“The CISO is no longer just a necessary evil”


21 May 2024

Last month, during Amrops Global Digital Practice Quarterly Online Event “The evolution of the CISO role: CISO as a business enabler” we heard from and spoke to Harvey Ewing, CISO turned CIO, who is now again a CISO at Radial Inc., and to Dimitri van Zantvliet, CIO turned CISO, now the CISO at Dutch Railways (Nederlandse Spoorwegen). The event was facilitated by Job Voorhoeve, the leader of Amrop‘s Global Digital Practice, and Jamey Cummings, the Cybersecurity Partner at JM Search.

Both CISOs started by commenting on the drivers of cybersecurity nowadays, the global situation and the context where cybercrime has emerged as the world’s third-largest economy, trailing only the United States and China, and where, in the current global geopolitical climate, digital safety and physical safety are more and more inextricably linked.

“With AI emerging and changing the threat landscape even further, the role of the CISO is rapidly evolving,” said Dimitri van Zantvliet.

However, the tension between the priorities of enabling business objectives through technology and maintaining a robust security posture can be challenging when it comes to the collaboration between CISOs and CIOs.

“A “healthy conflict” can be a catalyst for collaboration between the CIO and CISO. When the status quo is challenged in a positive manner it can provide beneficial outcomes for the business as well as providing appropriate data for the Board when presenting security issues,” said Harvey Ewing. He also explored the idea of creating a functional partnership between the cybersecurity and software development teams and offered examples based on his personal experience.

Important parts of the discussion touched on issues related to legislation and how the need to be compliant has a serious impact on the organization’s business imperatives. Van Zantvliet explored the ethical aspects of security and compliance, and Ewing spoke of CISOs being more and more involved in business proposals provided by the organization.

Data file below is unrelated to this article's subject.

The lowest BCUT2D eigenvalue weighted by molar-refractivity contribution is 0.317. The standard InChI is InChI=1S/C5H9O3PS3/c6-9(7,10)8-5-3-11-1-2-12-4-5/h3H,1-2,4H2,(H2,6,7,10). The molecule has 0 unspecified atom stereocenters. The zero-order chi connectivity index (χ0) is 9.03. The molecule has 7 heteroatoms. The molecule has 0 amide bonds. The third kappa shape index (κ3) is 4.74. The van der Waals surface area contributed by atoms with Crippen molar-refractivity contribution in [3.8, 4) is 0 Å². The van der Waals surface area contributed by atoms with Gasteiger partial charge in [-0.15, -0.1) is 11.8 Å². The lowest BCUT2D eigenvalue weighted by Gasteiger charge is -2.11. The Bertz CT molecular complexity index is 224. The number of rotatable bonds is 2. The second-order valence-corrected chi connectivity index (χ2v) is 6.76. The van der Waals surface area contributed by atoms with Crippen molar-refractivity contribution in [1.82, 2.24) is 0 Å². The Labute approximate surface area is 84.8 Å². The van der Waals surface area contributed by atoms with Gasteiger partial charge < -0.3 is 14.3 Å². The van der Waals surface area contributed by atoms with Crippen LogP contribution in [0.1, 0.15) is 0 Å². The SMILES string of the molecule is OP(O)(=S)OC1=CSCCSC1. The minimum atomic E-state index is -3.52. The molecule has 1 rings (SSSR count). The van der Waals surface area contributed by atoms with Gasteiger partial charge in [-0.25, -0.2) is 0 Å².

It was also noted that in today’s threat environment, the CISO’s work is never complete. “As a CISO you’re playing an infinite game!” noted van Zantvliet. However, as long as there’s growth and learning, being a CISO can be an extraordinary journey of constant and multi-layered journey. Van Zantvliet emphasizes the need for experience: “Don’t step into this role too soon!”.

Coming back to the topic of the evolution of the CISO role, Ewing noted that the dynamics between the CISO and the other C-suite roles have changed: “Being a successful CISO nowadays means getting out of the typical CISO shell; you can go from being a CISO to being a CIO or a CTO – you can go wherever you want to go!”.

It goes hand in hand with his observation that “CISO is no longer just a necessary evil – companies need them and they’re becoming more and more aware of it.” This, however, doesn’t mean that the CISO’s work is done – it’s crucial that they always hone their messaging around cybersecurity issues and adapt the information with the business imperatives in mind!

The two speakers also answered some insightful and relevant questions from the audience, for example, they were asked to elaborate on ways in which they’ve worked to create a security awareness culture in their organizations, especially, in the context of increased attempts to breach the security of private individuals via various platforms and newly launched digital tools. They were also answering questions about the dynamics within the IT organization and the EU’s Cyber Resilience Act.

To find out more, reach out to us at digital.practice [at] amrop.com or contact Amrop’s Global Digital Practice member in your country.

For more insights on the topic of CIO & CISO managing tensions and working together, which Amrop’s Global Digital Practice explored with our global search partner JM Search, please see our full study.